2. Invite a colleague to join you 

Even if you’re a strong multitasker, video screenings can require some juggling; you have to ask questions, serve as an active listener, and take notes for the hiring manager. Having another person join the video screening can spread out some of the work and allow you to debrief with someone afterward.

Partnering up can also lead to a more meaningful experience for the candidate. A video screening may be a candidate’s first reference point for your organization, so getting to meet two potential colleagues can offer insight into how everyone works together.

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3. Check your technology

Tech issues happen, so get ahead of them by double-checking the information you sent to candidates. Prepare for the screening by charging your laptop, testing video and audio, and removing anything distracting from your background.

When scheduling, ask applicants if they need additional items or software to comfortably participate in the screening. You’ll want to ensure the video conferencing platform can accommodate accessibility requests like closed captioning or audio descriptions. 

If Zoom crashes the day of a screening, what is your backup plan? Making a second account on another platform like Skype or Webex means you can quickly send an alternative meeting link to the applicant.

4. Offer flexible options

Not everyone has access to the same tools and resources, so keep accessibility in mind when setting up video screenings. Your office may swear by Google Meet, but Zoom could be a better option for those who don’t use Gmail.

If a candidate currently has a full-time position, suggest a few date and time options for the screening. You may have to shift your own lunch hour back or stay late at the office one day, but it can make for a less stressful experience for the candidate, ensuring that they can access a quiet, professional space in which to present their best self.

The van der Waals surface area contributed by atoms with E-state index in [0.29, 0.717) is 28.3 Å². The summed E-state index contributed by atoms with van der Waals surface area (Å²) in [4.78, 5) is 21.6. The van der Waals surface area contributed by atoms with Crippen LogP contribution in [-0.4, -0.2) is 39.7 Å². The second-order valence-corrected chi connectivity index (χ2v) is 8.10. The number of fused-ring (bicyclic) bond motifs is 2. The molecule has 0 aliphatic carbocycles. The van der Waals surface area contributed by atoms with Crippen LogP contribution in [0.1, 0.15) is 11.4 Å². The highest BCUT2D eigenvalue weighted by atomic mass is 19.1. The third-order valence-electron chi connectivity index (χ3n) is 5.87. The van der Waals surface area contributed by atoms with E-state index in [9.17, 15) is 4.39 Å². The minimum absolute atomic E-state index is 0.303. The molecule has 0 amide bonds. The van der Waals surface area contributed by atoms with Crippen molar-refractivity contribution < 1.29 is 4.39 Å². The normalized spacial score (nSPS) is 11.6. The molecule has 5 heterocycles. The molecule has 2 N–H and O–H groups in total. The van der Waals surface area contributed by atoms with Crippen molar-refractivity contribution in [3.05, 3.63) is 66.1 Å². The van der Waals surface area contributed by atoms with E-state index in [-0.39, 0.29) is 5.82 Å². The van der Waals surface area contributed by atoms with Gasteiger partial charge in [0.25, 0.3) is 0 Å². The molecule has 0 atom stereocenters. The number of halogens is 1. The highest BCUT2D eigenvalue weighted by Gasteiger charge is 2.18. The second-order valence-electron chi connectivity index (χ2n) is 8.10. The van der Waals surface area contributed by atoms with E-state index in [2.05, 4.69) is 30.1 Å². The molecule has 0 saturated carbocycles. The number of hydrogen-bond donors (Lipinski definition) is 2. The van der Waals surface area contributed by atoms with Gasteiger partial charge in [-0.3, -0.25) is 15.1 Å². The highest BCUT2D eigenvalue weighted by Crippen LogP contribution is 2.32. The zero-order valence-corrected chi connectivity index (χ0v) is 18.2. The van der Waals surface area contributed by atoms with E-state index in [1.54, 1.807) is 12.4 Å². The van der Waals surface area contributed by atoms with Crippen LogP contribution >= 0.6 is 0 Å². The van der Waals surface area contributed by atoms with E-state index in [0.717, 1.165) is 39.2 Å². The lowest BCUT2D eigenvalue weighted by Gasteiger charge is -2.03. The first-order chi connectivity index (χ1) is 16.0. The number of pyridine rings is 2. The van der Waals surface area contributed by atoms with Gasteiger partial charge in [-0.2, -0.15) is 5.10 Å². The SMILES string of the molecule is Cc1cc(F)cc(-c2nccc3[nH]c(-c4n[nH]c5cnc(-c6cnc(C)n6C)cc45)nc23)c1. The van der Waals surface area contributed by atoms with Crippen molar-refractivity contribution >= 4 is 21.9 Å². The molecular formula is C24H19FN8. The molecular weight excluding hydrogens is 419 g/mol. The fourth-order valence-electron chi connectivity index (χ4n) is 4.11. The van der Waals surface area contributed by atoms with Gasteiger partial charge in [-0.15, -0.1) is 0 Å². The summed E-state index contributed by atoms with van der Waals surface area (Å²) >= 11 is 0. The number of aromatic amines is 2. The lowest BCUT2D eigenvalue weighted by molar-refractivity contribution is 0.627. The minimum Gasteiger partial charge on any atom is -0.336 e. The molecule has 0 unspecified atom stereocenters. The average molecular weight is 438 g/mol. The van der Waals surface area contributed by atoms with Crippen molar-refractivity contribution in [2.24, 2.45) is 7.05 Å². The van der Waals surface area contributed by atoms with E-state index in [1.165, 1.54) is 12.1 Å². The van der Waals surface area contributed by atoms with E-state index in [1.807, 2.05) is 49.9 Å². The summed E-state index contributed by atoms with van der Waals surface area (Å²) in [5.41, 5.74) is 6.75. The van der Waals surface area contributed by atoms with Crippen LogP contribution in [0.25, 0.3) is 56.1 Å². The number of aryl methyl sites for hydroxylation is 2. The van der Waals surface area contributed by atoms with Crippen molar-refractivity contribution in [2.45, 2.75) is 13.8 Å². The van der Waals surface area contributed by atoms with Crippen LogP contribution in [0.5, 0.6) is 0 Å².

5. Remember, it’s a conversation

Even with all of these tips, the most important goal of a video screening is to get to know the applicant better, and for them to get an authentic, even if not complete, sense of your organization.

Help applicants settle into the conversation with an icebreaker, and make sure to give an overview of how the screening will go so they know what to expect. A good structure is to spend a few minutes telling them about your organization before diving into predetermined questions. Don’t forget to leave some time at the end of the screening so they can ask you questions about the role or organization, too.

You also want to make sure that you are prepared with thoughtful questions so that the notes you share with the hiring manager(s) can be informative and useful. If you hear something that piques your interest, ask a follow-up question! It will help you get a better idea of who the person on the other side of the screen is before you move them through the hiring process.


Have your own tips for conducting video screenings during the hiring process? Share them with us at!